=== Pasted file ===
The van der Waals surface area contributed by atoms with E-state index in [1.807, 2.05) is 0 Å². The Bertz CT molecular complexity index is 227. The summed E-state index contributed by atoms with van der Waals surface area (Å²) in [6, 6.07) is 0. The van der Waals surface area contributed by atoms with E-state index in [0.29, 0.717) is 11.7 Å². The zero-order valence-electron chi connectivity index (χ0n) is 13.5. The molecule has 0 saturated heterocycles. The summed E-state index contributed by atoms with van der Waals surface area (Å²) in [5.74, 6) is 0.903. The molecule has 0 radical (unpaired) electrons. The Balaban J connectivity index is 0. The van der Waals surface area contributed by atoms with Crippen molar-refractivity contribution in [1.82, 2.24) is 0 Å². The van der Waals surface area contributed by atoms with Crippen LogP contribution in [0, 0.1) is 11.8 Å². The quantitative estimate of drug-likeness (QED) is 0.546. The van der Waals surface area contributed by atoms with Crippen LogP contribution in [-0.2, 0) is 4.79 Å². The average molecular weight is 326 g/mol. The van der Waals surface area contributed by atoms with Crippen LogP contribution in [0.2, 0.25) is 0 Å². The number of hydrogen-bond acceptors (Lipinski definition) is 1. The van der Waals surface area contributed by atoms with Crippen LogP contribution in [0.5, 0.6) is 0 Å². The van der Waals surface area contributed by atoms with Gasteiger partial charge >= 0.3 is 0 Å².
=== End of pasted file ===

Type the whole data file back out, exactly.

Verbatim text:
The van der Waals surface area contributed by atoms with E-state index in [1.807, 2.05) is 0 Å². The Bertz CT molecular complexity index is 227. The summed E-state index contributed by atoms with van der Waals surface area (Å²) in [6, 6.07) is 0. The van der Waals surface area contributed by atoms with E-state index in [0.29, 0.717) is 11.7 Å². The zero-order valence-electron chi connectivity index (χ0n) is 13.5. The molecule has 0 saturated heterocycles. The summed E-state index contributed by atoms with van der Waals surface area (Å²) in [5.74, 6) is 0.903. The molecule has 0 radical (unpaired) electrons. The Balaban J connectivity index is 0. The van der Waals surface area contributed by atoms with Crippen molar-refractivity contribution in [1.82, 2.24) is 0 Å². The van der Waals surface area contributed by atoms with Crippen LogP contribution in [0, 0.1) is 11.8 Å². The quantitative estimate of drug-likeness (QED) is 0.546. The van der Waals surface area contributed by atoms with Crippen LogP contribution in [-0.2, 0) is 4.79 Å². The average molecular weight is 326 g/mol. The van der Waals surface area contributed by atoms with Crippen LogP contribution in [0.2, 0.25) is 0 Å². The number of hydrogen-bond acceptors (Lipinski definition) is 1. The van der Waals surface area contributed by atoms with Crippen LogP contribution in [0.5, 0.6) is 0 Å². The van der Waals surface area contributed by atoms with Gasteiger partial charge >= 0.3 is 0 Å².